New Illinois law regarding stock options
Prior to December 13, 2001, Illinois Courts were divided on whether or not stock options held by a husband or a wife at the time of a divorce should be declared a marital asset and divided between the parties. The party owning the stock options typically argued that, if the options were not vested or guaranteed, they were therefore speculative, and should not count as assets in the marital estate at the time of a divorce. The party not owning the stock options typically claimed that stock options owned by his or her spouse were a contractual right between the spouse and his employer. Therefore, value should be placed on this contractual right, and the other spouse should receive a fair share of the stock options, or alternatively, other assets to compensate.
For example, assume Fred and Wilma are getting divorced after Fred has worked at a stone crushing plant for ten years. When Fred first started working at this stone crushing plant, he signed a contract with his employer awarding him stock options entitling him to purchase 100,000 shares of stock at one dollar per share upon completion of fifteen years of employment. There would be no value to Fred’s stock options prior to his completion of 15 years of service at his employer.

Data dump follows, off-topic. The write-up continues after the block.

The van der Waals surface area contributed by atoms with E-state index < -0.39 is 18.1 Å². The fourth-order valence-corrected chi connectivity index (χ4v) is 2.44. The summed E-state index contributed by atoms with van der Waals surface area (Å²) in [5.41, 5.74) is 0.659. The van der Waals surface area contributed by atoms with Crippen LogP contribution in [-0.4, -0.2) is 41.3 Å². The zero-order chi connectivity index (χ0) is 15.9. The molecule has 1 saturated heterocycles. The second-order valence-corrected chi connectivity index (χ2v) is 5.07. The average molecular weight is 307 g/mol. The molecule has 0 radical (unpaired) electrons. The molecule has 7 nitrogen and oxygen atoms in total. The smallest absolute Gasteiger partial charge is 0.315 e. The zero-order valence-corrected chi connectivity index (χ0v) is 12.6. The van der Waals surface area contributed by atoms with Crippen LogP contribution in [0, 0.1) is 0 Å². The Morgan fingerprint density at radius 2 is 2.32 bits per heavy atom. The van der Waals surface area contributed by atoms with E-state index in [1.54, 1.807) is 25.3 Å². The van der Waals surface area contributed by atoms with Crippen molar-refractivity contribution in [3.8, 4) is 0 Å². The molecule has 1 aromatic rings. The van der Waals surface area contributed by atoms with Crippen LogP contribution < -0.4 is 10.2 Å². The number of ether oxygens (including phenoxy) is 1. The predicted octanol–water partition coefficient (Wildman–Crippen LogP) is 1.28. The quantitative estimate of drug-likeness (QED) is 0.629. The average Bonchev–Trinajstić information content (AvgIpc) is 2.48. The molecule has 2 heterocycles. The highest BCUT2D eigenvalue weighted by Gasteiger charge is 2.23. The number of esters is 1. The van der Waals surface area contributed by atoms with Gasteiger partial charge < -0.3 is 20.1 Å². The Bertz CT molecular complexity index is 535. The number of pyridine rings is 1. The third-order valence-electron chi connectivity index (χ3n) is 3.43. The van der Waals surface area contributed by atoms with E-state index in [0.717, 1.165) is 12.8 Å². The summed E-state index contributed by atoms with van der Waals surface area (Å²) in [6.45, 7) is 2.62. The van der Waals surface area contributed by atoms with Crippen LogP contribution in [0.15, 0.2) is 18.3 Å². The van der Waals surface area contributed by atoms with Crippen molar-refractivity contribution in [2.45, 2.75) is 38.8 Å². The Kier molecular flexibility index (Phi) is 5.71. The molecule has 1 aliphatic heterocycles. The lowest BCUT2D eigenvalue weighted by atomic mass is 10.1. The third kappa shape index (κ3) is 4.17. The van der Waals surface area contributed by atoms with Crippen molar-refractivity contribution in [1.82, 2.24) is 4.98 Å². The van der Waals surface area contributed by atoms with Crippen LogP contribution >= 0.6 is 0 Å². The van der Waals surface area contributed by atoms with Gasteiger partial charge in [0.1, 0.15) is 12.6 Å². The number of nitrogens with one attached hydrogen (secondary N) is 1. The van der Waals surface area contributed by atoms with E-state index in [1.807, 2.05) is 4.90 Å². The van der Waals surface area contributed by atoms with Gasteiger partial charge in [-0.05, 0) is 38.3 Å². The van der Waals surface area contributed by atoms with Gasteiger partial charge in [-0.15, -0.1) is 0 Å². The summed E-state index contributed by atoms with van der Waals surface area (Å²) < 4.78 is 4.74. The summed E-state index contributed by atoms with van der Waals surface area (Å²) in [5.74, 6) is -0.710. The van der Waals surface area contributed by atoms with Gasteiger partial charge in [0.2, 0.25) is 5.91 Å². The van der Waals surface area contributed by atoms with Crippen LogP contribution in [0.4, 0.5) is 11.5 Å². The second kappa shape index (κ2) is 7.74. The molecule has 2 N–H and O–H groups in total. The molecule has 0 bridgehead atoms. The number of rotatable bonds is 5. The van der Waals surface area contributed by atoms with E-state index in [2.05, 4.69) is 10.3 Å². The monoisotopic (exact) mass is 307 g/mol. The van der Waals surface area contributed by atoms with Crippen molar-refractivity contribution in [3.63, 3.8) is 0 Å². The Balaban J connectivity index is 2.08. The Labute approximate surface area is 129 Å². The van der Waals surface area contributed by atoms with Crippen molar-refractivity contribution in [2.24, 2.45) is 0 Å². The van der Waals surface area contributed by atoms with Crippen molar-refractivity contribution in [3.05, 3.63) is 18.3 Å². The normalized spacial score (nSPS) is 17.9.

Clearly after ten years of work at the stone crushing plant, Fred was not yet able to cash in on the stock options at the time of his divorce from Wilma. In the case, In Re the Marriage of Timothy Peters vs. Eileen Peters a case decided by the Illinois Appellate Court on December 13, 2001, the stock options Fred owns would be considered a marital asset, and the court is required to order a distribution of this marital asset in some fair and equitable manner.
Subsequent to the Peters case, the Illinois legislature enacted a new law, effective January 1, 2002 under Section 503(a)(3) of the Illinois Marriage and Dissolution of Marriage Act which states that all stock options granted to either spouse after the marriage and before a divorce shall be considered a marital asset, and therefore divided between the parties at the time of the divorce. The moral of the story is if your wife or husband has acquired stock options from his or employer during your marriage, be certain to ask your divorce attorney to have these stock options valued.